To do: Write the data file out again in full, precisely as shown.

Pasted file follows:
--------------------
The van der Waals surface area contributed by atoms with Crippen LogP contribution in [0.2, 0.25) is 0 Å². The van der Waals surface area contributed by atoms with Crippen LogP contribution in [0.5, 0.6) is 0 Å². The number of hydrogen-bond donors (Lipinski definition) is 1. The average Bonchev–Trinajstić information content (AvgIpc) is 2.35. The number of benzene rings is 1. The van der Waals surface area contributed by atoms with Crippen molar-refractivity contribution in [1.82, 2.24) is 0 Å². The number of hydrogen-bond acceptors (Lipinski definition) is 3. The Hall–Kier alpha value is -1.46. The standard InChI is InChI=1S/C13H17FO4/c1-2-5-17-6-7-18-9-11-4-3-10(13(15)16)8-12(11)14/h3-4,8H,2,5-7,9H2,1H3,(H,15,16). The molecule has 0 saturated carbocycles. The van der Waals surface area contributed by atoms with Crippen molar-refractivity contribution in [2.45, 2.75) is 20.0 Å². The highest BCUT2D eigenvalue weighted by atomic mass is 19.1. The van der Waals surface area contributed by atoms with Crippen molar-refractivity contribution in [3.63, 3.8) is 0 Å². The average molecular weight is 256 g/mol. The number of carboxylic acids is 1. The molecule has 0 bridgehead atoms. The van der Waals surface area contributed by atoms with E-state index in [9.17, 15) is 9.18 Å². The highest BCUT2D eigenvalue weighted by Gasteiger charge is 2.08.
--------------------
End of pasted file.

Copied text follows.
The van der Waals surface area contributed by atoms with Crippen LogP contribution in [0.2, 0.25) is 0 Å². The van der Waals surface area contributed by atoms with Crippen LogP contribution in [0.5, 0.6) is 0 Å². The number of hydrogen-bond donors (Lipinski definition) is 1. The average Bonchev–Trinajstić information content (AvgIpc) is 2.35. The number of benzene rings is 1. The van der Waals surface area contributed by atoms with Crippen molar-refractivity contribution in [1.82, 2.24) is 0 Å². The number of hydrogen-bond acceptors (Lipinski definition) is 3. The Hall–Kier alpha value is -1.46. The standard InChI is InChI=1S/C13H17FO4/c1-2-5-17-6-7-18-9-11-4-3-10(13(15)16)8-12(11)14/h3-4,8H,2,5-7,9H2,1H3,(H,15,16). The molecule has 0 saturated carbocycles. The van der Waals surface area contributed by atoms with Crippen molar-refractivity contribution in [2.45, 2.75) is 20.0 Å². The highest BCUT2D eigenvalue weighted by atomic mass is 19.1. The van der Waals surface area contributed by atoms with Crippen molar-refractivity contribution in [3.63, 3.8) is 0 Å². The average molecular weight is 256 g/mol. The number of carboxylic acids is 1. The molecule has 0 bridgehead atoms. The van der Waals surface area contributed by atoms with E-state index in [9.17, 15) is 9.18 Å². The highest BCUT2D eigenvalue weighted by Gasteiger charge is 2.08.